Thomas’s review published on Letterboxd:
Horny Catholic movies are wild, Japanese horny Catholic movies are the wildest.
“Love Exposure” is a one-of-a-kind epic and widely regarded as Sion Sono´s magnum opus. My Blu-Ray cover calls it a “romance-splatter-porn-kung fu-comedy-drama”, which gives you an idea how crazy this movie is. Though as zany and over the top as it is, I wouldn´t even call it Sono´s weirdest film. I certainly don´t find it weirder than “Antiporno” or “Tag”. Yet it clearly is the most Sion Sono you can put into a single film, as it tackles every topic the provocative cult director is interested in, such as love, sex, family, Japanese society, morality, repression, hypocrisy, feminism, coming of age, individualism, violence, and religion. This film is what happens, when you give an eccentric auteur complete creative freedom. Love it or hate it but you probably haven´t seen anything like it before.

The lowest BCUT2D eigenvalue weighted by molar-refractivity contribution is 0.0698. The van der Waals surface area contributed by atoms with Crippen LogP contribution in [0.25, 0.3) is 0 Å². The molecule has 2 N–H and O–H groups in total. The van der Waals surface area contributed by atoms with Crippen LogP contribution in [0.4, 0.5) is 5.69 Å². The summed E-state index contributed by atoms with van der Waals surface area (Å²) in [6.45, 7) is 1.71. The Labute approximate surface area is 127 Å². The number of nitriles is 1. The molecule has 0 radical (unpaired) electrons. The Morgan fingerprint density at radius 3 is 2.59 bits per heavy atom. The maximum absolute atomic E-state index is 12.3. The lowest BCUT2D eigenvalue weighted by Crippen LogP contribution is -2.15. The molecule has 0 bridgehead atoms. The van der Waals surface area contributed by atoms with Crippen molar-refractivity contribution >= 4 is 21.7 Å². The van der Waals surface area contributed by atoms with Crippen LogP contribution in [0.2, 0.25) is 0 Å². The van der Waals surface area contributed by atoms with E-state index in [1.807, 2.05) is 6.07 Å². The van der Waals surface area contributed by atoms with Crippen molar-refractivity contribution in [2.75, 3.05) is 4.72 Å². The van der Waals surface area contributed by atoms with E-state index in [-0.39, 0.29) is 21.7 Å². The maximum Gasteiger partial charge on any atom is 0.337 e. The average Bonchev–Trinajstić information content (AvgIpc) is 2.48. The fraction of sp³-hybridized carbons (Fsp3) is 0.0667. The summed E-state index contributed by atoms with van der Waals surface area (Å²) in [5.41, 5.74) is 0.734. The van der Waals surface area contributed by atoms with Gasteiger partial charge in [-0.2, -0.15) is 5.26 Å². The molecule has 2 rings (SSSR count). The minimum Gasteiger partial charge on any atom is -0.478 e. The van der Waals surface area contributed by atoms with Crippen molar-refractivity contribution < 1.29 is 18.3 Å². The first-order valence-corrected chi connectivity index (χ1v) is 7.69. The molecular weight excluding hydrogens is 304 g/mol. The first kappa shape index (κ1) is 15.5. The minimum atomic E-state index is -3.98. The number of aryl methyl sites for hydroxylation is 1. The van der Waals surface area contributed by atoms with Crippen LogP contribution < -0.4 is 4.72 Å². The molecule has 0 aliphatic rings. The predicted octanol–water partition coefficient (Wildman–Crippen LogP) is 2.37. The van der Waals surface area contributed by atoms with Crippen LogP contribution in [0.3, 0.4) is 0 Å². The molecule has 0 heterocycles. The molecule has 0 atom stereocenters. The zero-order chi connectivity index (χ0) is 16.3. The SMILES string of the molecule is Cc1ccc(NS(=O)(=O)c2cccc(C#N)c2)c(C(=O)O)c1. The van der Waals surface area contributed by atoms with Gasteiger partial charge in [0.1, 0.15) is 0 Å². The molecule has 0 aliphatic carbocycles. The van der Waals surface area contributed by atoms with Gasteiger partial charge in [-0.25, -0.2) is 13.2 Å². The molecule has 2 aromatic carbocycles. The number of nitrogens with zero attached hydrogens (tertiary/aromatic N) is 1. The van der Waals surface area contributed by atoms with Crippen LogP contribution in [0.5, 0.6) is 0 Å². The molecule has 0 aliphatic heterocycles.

“Love Exposure” features a brilliantly structured plot full of twists and genre shifts, quirky memorable characters, bizarre imagery, experimental cinematography and editing, and catchy music. Thanks to its frenetic energy, stylish flair, and never-ending creativity, the 4 hours runtime fly by like nothing. The film masterfully blends biting satire, subversive commentary, absurdist humor, exaggerated violence, moving pathos, and genuine romance. It´s an empathetic movie about and for outsiders, weirdos, and perverts, and in its own very idiosyncratic way, it captures how confusing it is to grow up and find your place in the world. You might not see it at first, but there is a beating heart underneath all the provocation and insanity, which is why the movie leaves such a strong and lasting impression.
“Love Exposure” is dazzling, audacious, hilarious, poetic, imaginative, and emotionally rewarding. I was constantly entertained but even more than that I respect the film for its boldness, scale, and ambition. It´s awe-inspiring that such a movie could have been made in the first place. Only a Japanese film studio would greenlight something like this, and we shouldn´t take this support for experimental cinema for granted.